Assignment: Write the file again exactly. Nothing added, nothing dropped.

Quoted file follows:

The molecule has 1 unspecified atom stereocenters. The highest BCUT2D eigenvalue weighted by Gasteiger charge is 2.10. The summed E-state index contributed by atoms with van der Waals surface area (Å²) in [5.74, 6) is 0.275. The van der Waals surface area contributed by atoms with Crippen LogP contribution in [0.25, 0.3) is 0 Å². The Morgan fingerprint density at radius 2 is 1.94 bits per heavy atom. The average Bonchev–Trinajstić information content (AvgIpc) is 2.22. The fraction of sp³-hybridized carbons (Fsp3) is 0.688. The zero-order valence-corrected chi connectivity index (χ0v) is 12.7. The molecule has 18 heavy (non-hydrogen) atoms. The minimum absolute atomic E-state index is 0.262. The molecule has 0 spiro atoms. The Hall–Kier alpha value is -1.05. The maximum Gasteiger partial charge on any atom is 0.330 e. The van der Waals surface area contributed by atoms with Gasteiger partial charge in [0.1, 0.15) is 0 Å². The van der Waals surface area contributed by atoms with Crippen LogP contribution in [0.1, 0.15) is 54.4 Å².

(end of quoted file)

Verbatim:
The molecule has 1 unspecified atom stereocenters. The highest BCUT2D eigenvalue weighted by Gasteiger charge is 2.10. The summed E-state index contributed by atoms with van der Waals surface area (Å²) in [5.74, 6) is 0.275. The van der Waals surface area contributed by atoms with Crippen LogP contribution in [0.25, 0.3) is 0 Å². The Morgan fingerprint density at radius 2 is 1.94 bits per heavy atom. The average Bonchev–Trinajstić information content (AvgIpc) is 2.22. The fraction of sp³-hybridized carbons (Fsp3) is 0.688. The zero-order valence-corrected chi connectivity index (χ0v) is 12.7. The molecule has 18 heavy (non-hydrogen) atoms. The minimum absolute atomic E-state index is 0.262. The molecule has 0 spiro atoms. The Hall–Kier alpha value is -1.05. The maximum Gasteiger partial charge on any atom is 0.330 e. The van der Waals surface area contributed by atoms with Gasteiger partial charge in [0.1, 0.15) is 0 Å². The van der Waals surface area contributed by atoms with Crippen LogP contribution in [0.1, 0.15) is 54.4 Å².